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Rick Perry, Fiscally Dreamy Endorsement

Some are warning that Rudy shouldn't be touting his Perry endorsement too highly to socially conservative audiences, but maybe Perry's meant to woo someone else entirely. Perry announced his endorsement the morning of the Club for Growth conference-- fiscal cons-- not the Values Voter Summit-- social cons.


Check out Perry's grade on the challenging Cato 2006 report card for governors. Only Matt Blunt of Missouri beats him out, and famously fiscal Mark Sanford of South Carolina ranks just below him.

The details, below. There's a downside, but the generally unforgiving Cato folks give him very good marks:
Both Rick Perry of Texas and Mark Sanford of South Carolina have shown a solid commitment to keeping taxes and spending burdens low in their states over their entire terms...

Texas governor Rick Perry has kept spending under control better than most governors in this report card...

On fiscal issues, Rick Perry has been a better governor than George W. Bush. Having inherited the office when Bush became president in 2000, he was elected in his own right in a 2002 landslide on a pledge to oppose any new or increased taxes. He has been very disciplined on the spending side: The budget has stayed mainly flat in real per capita terms.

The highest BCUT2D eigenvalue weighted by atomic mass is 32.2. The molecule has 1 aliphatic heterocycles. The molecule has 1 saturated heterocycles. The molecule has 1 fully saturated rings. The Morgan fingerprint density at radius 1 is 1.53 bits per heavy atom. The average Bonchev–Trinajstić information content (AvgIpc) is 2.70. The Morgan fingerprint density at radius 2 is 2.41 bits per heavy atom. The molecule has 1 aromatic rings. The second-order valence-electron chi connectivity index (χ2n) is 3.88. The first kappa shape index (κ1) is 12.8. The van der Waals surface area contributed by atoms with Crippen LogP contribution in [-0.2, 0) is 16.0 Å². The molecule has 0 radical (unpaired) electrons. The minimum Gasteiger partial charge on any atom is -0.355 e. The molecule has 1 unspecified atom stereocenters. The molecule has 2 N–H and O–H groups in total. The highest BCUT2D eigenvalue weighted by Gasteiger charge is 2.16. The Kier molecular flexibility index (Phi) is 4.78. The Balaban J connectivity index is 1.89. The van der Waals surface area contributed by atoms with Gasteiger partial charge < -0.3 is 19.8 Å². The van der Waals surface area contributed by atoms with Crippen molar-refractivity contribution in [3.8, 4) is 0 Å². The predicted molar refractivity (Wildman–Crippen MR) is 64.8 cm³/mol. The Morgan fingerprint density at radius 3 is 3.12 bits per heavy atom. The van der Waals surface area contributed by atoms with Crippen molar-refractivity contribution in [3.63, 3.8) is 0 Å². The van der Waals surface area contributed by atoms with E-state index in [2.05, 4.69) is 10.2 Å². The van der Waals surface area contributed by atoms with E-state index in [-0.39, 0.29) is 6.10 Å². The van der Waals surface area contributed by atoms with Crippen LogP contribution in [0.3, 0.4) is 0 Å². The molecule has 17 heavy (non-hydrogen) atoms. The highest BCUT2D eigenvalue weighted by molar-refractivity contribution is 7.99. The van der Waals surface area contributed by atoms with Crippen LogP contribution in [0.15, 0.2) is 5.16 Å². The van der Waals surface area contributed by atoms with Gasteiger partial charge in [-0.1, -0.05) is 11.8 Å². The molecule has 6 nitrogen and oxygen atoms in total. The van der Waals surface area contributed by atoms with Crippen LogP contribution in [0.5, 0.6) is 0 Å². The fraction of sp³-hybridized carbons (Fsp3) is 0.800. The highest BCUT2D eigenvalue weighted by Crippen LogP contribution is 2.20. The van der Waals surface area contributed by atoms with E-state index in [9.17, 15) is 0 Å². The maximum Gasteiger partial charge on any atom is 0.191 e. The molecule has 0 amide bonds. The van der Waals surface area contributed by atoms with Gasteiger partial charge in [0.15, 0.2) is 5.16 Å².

In 2004 Perry proposed a $6 billion property tax cut, with a large cigarette tax hike of $1 per pack to offset the revenue loss. Over the next two years, he also tacked on a brand-new gross receipts tax, which has the potential to discourage business growth in Texas—indeed, gross receipts taxes are widely reviled by economists as an economy-sapping levy.

It was an unnecessary move, too, since the state was rolling in a $4 billion budget surplus. The saving grace is that the tax plan that Perry finally signed into law will result in a net tax cut of nearly $1.5 billion in the first year alone—quite a substantial achievement. Still,  some Texans have rightly been questioning why Perry insisted on tainting his plan with an unneeded tax shift—especially onto the backs of businesses and smokers—when it could have instead been a much larger net tax cut.
Very solid, especially in a big state.


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